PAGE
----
making propellor safer with GADTs and type families
Since July, I have been aware of an ugly problem with propellor. Certain propellor configurations could have a bug. I've tried to solve the problem at least a half-dozen times without success; it's eaten several weekends.
Today I finally managed to fix propellor so it's impossible to write code that has the bug, bending the Haskell type checker to my will with the power of GADTs and type-level functions.
Code with the bug looked innocuous enough. Something like this:
foo :: Property foo = property "foo" $ unlessM (liftIO $ doesFileExist "/etc/foo") $ do bar <- liftIO $ readFile "/etc/foo.template" ensureProperty $ setupFoo bar
The problem comes about because some properties in propellor have Info associated with them. This is used by propellor to introspect over the properties of a host, and do things like set up DNS, or decrypt private data used by the property.
At the same time, it's useful to let a Property internally decide to
run some other Property. In the example above, that's the
line, and the
setupFoo Property is run only sometimes, and is
passed data that is read from the filesystem.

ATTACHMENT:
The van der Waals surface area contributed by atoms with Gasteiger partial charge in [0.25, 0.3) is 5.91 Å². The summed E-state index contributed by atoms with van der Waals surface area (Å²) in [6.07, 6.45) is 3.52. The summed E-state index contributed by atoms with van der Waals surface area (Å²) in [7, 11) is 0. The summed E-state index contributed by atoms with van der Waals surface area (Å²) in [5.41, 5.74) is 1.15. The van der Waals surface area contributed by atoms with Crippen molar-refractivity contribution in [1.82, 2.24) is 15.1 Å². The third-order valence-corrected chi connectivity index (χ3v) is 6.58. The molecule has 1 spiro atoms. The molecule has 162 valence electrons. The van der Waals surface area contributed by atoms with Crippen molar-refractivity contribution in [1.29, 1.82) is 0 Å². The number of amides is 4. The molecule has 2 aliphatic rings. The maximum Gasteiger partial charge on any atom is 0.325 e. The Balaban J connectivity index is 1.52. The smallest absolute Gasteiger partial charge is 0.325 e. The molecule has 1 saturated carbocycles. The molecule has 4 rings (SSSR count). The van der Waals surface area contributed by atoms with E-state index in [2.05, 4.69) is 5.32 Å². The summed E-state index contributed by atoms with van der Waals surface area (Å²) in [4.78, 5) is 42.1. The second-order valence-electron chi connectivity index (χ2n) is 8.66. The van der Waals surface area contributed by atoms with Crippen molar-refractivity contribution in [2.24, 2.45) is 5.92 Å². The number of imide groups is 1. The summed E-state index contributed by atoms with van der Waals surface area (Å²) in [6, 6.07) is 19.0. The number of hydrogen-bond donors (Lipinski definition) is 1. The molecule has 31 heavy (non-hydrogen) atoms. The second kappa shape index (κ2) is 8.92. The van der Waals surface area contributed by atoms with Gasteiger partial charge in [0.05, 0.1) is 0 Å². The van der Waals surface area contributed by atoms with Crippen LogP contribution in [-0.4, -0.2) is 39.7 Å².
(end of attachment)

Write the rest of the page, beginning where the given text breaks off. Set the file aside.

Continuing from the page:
This makes it very hard, indeed probably impossible for Propellor to
look inside the monad, realize that
setupFoo is being used, and add
its Info to the host.
setupFoo doesn't have Info associated with it -- most
properties do not. But, it's hard to tell, when writing such a Property
if it's safe to use ensureProperty. And worse,
setupFoo could later
be changed to have Info.
Now, in most languages, once this problem was noticed, the solution would
probably be to make
ensureProperty notice when it's called on a Property
that has Info, and print a warning message. That's Good Enough in a sense.
But it also really stinks as a solution. It means that building propellor isn't good enough to know you have a working system; you have to let it run on each host, and watch out for warnings. Ugh, no!
This screams for GADTs. (Well, it did once I learned how what GADTs are and what they can do.)
Property NoInfo and
Property HasInfo can be separate data
types. Most functions will work on either type (
Property i) but
ensureProperty can be limited to only accept a
data Property i where IProperty :: Desc -> ... -> Info -> Property HasInfo SProperty :: Desc -> ... -> Property NoInfo data HasInfo data NoInfo ensureProperty :: Property NoInfo -> Propellor Result
Then the type checker can detect the bug, and refuse to compile it.
There are a lot of Property combinators in propellor. These combine
two or more properties in various ways. The most basic one is
which only runs the first Property after the second one has successfully
So, what's it's type when used with GADT Property?
requires :: Property i1 -> Property i2 -> Property ???
It seemed I needed some kind of type class, to vary the return type.
class Combine x y r where requires :: x -> y -> r
Now I was able to write 4 instances of
Combines, for each combination
of 2 Properties with HasInfo or NoInfo.
It type checked. But, type inference was busted. A simple expression
requires bar" blew up: